Gokul Prasad / Annie Fan
Analyzing U.S. Congressional Tweets with OpenAI GPT-3
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How did this project come to be?

UCSD China Data Lab

In the "Congress Tweets" project, the UCSD China Data Lab hand-scraped and scored thousands of Tweets to see how China is represented in Tweets from the U.S. Congressmembers. You can read their results here.

Quarter 1 Results

We utilized standard Machine Learning models from the scikit-learn Python library to see how traditional methods work on this issue. We found that Naive Bayes and Random Forest proved to be the highest-performing models, but we had issues with class imbalance that made our results a little shaky.
Annie's Q1 Code
Gokul's Q1 Code

Large Language Models (LLMs)

LLMs have exploded in popularity and sophistication over the last few years with cost-affordable and high-quality models being made publicly-accessible. We chose OpenAI GPT-3 as our option due to its incredible quality and ease-of-use in Python.


Visualizations to help understand the data.

Relevance Distribution
Sentiment Distribution
Sentiment Over Time
Tweets by State


Timeline of development for the two GPT-3 powered models.


What did we find in this project?


The utilization of GPT-3 provided accuracies that fell well short of last quarter's results. Even after extensive prompt engineering, the peak accuracy achieved by the model was ~ 75%, while the Naive Bayes classifier regularly reached > 90%. Below is an example confusion matrix generated during experimentation, revealing a common weak point of the model. Specifically, Tweets that the human encoder thought were irrelevant were often considered relevant by the model.


In each training trail, GPT-3 Davinci model was applied to a sample of 100-200 Tweets. GPT-3 achieved between 60% and 70% accuracy each trail in classifying Tweet sentiments. Shown in the confusion matrix below, GPT-3 performed best in classifying Tweets with positive sentiment but struggled in distinguishing neutral Tweets with positive and negative Tweets. Compared to the Random Forest Classifier, which achieved approximately 55% accuracy, GPT-3 had higher accuracy in classifying all sentiment classes.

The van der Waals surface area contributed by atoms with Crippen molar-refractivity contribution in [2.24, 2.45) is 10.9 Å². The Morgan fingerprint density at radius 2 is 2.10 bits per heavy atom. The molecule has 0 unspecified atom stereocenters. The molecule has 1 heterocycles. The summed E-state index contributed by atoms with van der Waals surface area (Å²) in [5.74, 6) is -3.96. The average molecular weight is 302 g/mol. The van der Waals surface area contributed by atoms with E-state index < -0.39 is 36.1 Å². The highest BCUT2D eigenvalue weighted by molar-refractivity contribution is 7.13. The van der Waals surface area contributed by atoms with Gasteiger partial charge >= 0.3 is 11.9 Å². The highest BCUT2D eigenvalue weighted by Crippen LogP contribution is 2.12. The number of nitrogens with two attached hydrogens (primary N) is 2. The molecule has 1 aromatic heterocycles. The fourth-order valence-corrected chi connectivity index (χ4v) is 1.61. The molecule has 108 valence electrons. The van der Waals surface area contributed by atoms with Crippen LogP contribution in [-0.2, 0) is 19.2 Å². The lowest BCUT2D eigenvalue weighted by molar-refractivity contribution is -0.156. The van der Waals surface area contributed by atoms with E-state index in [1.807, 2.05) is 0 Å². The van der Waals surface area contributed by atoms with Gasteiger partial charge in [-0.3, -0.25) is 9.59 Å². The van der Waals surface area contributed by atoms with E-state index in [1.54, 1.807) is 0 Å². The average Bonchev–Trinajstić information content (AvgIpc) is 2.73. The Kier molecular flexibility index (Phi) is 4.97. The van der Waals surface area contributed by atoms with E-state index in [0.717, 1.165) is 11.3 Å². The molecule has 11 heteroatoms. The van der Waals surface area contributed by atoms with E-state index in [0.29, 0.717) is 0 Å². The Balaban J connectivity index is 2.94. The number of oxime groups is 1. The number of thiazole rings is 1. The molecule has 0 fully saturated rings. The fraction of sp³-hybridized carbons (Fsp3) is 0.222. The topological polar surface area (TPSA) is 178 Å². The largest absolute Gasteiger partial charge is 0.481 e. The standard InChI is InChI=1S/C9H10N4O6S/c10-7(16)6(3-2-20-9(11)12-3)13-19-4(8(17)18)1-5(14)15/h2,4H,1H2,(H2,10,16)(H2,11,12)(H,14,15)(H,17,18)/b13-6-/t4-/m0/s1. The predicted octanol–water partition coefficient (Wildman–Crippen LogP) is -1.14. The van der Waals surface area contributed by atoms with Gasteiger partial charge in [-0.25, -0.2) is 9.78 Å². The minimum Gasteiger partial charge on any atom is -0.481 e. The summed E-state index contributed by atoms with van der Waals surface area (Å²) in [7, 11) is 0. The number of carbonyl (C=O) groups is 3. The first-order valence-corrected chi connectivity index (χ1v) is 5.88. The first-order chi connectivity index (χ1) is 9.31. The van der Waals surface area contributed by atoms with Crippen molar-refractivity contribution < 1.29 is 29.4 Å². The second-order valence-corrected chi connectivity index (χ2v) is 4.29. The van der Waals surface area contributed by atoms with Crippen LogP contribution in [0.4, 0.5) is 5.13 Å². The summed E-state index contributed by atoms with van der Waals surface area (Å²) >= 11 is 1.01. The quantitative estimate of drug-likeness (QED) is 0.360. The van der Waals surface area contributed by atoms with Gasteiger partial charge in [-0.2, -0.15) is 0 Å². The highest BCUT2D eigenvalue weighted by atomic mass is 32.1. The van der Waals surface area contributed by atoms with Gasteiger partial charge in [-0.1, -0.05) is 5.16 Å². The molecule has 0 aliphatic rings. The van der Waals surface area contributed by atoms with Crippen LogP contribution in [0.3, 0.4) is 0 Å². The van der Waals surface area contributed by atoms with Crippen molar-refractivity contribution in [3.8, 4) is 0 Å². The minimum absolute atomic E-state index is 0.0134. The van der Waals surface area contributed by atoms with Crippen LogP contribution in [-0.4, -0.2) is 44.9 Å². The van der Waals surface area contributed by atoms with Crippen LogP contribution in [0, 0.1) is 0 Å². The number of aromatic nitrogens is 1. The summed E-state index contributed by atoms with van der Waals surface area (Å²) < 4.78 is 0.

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What did we learn in this project?

Our Project

The application of LLMs to this particular topic generated measures that fell short of our expectations, and of our Quarter 1 results. Despite continuous engineering of the prompt, we were not able to match our original statistics in classifying relevance nor achieve high accuracy in classifying sentiment; however, the process of using an LLM like GPT-3 revealed clearly that these tools definitely have their place in this field. In conversing with the UCSD China Data Lab over the course of the last 10 weeks, our work has been helpful in determining whether they will move forward with using LLMs throughout the future stages of their Twitter analysis projects.

Limitations & Future

Looking at the overall performance of the GPT-3 language models, and even at the supervised ML pathways from earlier, it's easy to see that this is a difficult task no matter what tools we use. Human interpretation of text is so influenced by preexisting biases, contexts, and other factors that cannot be modeled, and the strange Internet-affected language of Twitter only contributes to this further. Because of LLMs' ability to comprehend text in its own context, outside the purview of 'trainign data', it is worth considering shifting away from a simple classification & sentiment analysis, and to utilize the full power of these models for deeper textual analysis.

The Models

Large Language Models are undoubtedly the future of language modeling and analysis. Their incredible power, ease-of-use, and high quality outputs put them far ahead of any other traditional NLP methodology. However, that does not mean simply tossing out what's been done before and trusting GPT-3 to always get the solution. As our project shows, GPT-3 is not always ready to bridge the gap resulting from natural differences in human interpretation and context. Subject matter expertise and domain knowledge are and will remain absolutely key to getting the best out of these models.

Project Material

Our Deliverables


Our published paper with more information.


Our showcase poster for presentation.

Our Team

Meet our Team!


Gokul Prasad

UCSD '23, Data Science


Annie Fan

UCSD '23, Data Science & Cognitive Science


Dr. Margaret Roberts

Project Mentor


Dr. Young Yang

Advisor from China Data Lab